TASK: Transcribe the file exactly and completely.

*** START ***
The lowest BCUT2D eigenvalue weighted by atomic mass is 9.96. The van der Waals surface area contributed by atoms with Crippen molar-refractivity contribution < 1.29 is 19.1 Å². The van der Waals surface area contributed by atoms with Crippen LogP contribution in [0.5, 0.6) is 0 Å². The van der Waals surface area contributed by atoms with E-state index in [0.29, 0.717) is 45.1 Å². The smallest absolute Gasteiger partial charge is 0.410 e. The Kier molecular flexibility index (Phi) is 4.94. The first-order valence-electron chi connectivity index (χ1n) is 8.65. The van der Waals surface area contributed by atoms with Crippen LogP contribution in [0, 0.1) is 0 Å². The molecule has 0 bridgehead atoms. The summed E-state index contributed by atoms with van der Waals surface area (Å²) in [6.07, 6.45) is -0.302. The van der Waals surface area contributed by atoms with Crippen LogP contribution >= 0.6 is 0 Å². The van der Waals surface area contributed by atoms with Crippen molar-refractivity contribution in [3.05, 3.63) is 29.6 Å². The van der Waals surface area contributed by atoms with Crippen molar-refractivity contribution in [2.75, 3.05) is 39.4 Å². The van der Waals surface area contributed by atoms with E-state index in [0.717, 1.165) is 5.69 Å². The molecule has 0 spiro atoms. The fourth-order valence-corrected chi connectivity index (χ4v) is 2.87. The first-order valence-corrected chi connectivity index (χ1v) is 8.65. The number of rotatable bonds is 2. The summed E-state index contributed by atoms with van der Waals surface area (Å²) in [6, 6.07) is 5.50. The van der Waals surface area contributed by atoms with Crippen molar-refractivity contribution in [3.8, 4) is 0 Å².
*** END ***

The lowest BCUT2D eigenvalue weighted by atomic mass is 9.96. The van der Waals surface area contributed by atoms with Crippen molar-refractivity contribution < 1.29 is 19.1 Å². The van der Waals surface area contributed by atoms with Crippen LogP contribution in [0.5, 0.6) is 0 Å². The van der Waals surface area contributed by atoms with E-state index in [0.29, 0.717) is 45.1 Å². The smallest absolute Gasteiger partial charge is 0.410 e. The Kier molecular flexibility index (Phi) is 4.94. The first-order valence-electron chi connectivity index (χ1n) is 8.65. The van der Waals surface area contributed by atoms with Crippen LogP contribution in [0, 0.1) is 0 Å². The molecule has 0 bridgehead atoms. The summed E-state index contributed by atoms with van der Waals surface area (Å²) in [6.07, 6.45) is -0.302. The van der Waals surface area contributed by atoms with Crippen LogP contribution >= 0.6 is 0 Å². The van der Waals surface area contributed by atoms with Crippen molar-refractivity contribution in [3.05, 3.63) is 29.6 Å². The van der Waals surface area contributed by atoms with Crippen molar-refractivity contribution in [2.75, 3.05) is 39.4 Å². The van der Waals surface area contributed by atoms with E-state index in [0.717, 1.165) is 5.69 Å². The molecule has 0 spiro atoms. The fourth-order valence-corrected chi connectivity index (χ4v) is 2.87. The first-order valence-corrected chi connectivity index (χ1v) is 8.65. The number of rotatable bonds is 2. The summed E-state index contributed by atoms with van der Waals surface area (Å²) in [6, 6.07) is 5.50. The van der Waals surface area contributed by atoms with Crippen molar-refractivity contribution in [3.8, 4) is 0 Å².